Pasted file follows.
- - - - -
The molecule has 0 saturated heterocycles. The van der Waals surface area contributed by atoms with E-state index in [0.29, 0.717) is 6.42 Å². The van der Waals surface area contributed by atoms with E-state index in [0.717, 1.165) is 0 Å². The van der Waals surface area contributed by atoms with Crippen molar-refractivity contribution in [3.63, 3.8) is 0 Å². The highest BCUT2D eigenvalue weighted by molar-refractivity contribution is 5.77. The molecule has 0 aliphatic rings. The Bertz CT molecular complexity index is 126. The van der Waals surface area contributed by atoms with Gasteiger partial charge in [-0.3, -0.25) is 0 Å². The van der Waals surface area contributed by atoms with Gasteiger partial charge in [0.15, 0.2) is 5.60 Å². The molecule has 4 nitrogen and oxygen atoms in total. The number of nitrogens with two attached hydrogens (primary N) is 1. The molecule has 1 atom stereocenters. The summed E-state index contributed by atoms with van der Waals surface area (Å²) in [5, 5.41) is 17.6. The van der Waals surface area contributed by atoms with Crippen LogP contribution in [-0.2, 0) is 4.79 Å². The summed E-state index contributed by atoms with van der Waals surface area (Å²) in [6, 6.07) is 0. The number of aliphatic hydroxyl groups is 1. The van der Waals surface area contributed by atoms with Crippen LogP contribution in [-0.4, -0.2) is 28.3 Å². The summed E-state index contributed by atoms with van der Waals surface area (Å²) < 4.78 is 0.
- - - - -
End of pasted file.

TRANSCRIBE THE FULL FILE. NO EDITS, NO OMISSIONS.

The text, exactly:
The molecule has 0 saturated heterocycles. The van der Waals surface area contributed by atoms with E-state index in [0.29, 0.717) is 6.42 Å². The van der Waals surface area contributed by atoms with E-state index in [0.717, 1.165) is 0 Å². The van der Waals surface area contributed by atoms with Crippen molar-refractivity contribution in [3.63, 3.8) is 0 Å². The highest BCUT2D eigenvalue weighted by molar-refractivity contribution is 5.77. The molecule has 0 aliphatic rings. The Bertz CT molecular complexity index is 126. The van der Waals surface area contributed by atoms with Gasteiger partial charge in [-0.3, -0.25) is 0 Å². The van der Waals surface area contributed by atoms with Gasteiger partial charge in [0.15, 0.2) is 5.60 Å². The molecule has 4 nitrogen and oxygen atoms in total. The number of nitrogens with two attached hydrogens (primary N) is 1. The molecule has 1 atom stereocenters. The summed E-state index contributed by atoms with van der Waals surface area (Å²) in [5, 5.41) is 17.6. The van der Waals surface area contributed by atoms with Crippen LogP contribution in [-0.2, 0) is 4.79 Å². The summed E-state index contributed by atoms with van der Waals surface area (Å²) in [6, 6.07) is 0. The number of aliphatic hydroxyl groups is 1. The van der Waals surface area contributed by atoms with Crippen LogP contribution in [-0.4, -0.2) is 28.3 Å². The summed E-state index contributed by atoms with van der Waals surface area (Å²) < 4.78 is 0.